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February 15, 2013 7:58 pm
Most bodily sounds are familiar because we can hear them. We know what breathing sounds like, and sneezing, and the whispering noise you get when you rub your ear lobe between your finger and your thumb. But we also know what a heartbeat sounds like, although our own is usually inaudible, and we can sometimes hear other people’s. As a child, you can stick a pretend stethoscope on to an adult’s chest to hear them say, “Bu-dum bu-dum bu-dum”. We get used to hearts beating in the cinema and on television: a film will trap its heroine in a dark car park, underlining the scariness with a soundtrack of amplified BA-BOOM! BA-BOOM!
As a doctor, you have to be able to describe a “normal” heartbeat before you can appreciate anything abnormal. Medicine uses the phrase “lub-dub” or “lub-dup” to describe the noise the heart makes: this is what you can hear through your stethoscope. The term aims to capture the slight distinction in quality between the first and the second heart sounds.
The first heart sound, or “lub”, is generated by the atrioventricular valves closing. Once the top two chambers of the heart – the atria – have finished emptying blood into the bigger bottom chambers, or ventricles, the valves between the atria and the ventricles clamp shut in order to prevent blood leaking in the wrong direction. The second heart sound, “dub” or “dup”, occurs after the ventricles have pumped the blood out of the heart into the big blood vessels – oxygenated blood into the aorta, to be delivered to the body, and deoxygenated blood into the pulmonary artery, to be returned to the lungs. The flaps of the aortic and pulmonary valves are more rigid than those of the atrioventricular valves, so the sound they make when they close is slightly shorter and crisper.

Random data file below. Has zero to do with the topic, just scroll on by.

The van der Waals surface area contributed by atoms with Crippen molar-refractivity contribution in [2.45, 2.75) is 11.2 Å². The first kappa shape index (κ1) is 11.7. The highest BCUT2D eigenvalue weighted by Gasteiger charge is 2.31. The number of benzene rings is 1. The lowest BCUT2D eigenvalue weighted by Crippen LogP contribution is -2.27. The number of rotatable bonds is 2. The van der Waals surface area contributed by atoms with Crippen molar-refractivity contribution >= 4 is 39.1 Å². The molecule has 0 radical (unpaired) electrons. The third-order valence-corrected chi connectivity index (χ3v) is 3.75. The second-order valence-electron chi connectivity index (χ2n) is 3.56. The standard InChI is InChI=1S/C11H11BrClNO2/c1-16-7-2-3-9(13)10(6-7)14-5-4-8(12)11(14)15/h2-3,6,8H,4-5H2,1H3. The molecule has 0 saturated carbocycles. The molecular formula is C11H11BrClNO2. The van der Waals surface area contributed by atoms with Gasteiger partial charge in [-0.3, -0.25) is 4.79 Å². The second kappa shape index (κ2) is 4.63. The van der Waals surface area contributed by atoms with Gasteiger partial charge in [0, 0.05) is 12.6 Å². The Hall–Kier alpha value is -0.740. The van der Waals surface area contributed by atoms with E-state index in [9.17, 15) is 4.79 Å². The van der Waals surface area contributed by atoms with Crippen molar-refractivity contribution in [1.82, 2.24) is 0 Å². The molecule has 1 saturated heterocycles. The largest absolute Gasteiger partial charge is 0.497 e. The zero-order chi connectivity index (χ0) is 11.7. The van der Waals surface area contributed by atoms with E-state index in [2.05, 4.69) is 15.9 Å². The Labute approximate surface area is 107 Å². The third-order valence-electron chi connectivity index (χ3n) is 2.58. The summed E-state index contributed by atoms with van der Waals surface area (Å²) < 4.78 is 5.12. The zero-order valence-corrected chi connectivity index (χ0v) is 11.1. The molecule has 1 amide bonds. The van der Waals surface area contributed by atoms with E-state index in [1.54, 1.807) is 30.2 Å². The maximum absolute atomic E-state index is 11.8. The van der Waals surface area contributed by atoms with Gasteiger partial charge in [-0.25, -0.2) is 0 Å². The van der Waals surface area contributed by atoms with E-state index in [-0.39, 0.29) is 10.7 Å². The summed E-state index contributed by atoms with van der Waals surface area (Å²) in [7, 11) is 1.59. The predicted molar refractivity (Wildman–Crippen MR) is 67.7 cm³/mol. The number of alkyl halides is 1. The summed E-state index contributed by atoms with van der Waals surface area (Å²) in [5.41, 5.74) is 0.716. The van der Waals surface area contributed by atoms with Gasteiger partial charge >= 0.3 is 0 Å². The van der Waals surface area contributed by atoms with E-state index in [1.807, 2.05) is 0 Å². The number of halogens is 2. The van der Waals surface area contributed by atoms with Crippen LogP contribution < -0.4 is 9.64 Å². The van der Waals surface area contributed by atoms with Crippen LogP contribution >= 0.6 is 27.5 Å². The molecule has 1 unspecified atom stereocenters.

Changes in rhythm can signal an abnormality. You may hear a gallop, where an extra heart sound causes a “lub-dub-dub, lub-dub-dub” noise, like a horse’s hooves coming towards you. This isn’t necessarily pathological, though it can signal heart failure. Or the rhythm may have broken down completely, into the “irregularly irregular” chaos of atrial fibrillation (“lub … dup-lub … dup … lub-dup-lu … b-dup”), which is caused by the atria fibrillating, or quivering, and so filling and emptying in a chaotic fashion.
Other sounds are due to various heart conditions. Clicking and snapping noises are usually generated by abnormally stiff valves opening or shutting (or you may hear the mechanical clunk of a prosthetic valve). Then there are the sloshing and rumbling sounds we call “heart murmurs”, caused by changes in the velocity and turbulence of the blood as it flows through the heart. Changes in the valves’ function can allow blood to leak in the wrong direction, causing audible eddies; or blood may whoosh through a resistant valve with abnormal force.
Learning to identify murmurs gives medical students nightmares. The first step is learning to hear the subtle distinction between “lub” and “dub” – if you don’t you will struggle to know where you are in the heart’s cycle, and so won’t be able to work out when the extra sounds are taking place.
I did my revision in Starbucks. There are lots of websites that allow you to listen to recordings of the heart; when I went to get a coffee I’d leave my laptop on the table making unusually human noises. Once my friend played a respiratory soundtrack at the same time. One of our computers was wheezing, the other had tachycardia. “The famous medical sense of humour!” said the woman sitting next to us, kindly.
Sophie Harrison is a hospital doctor in South Yorkshire
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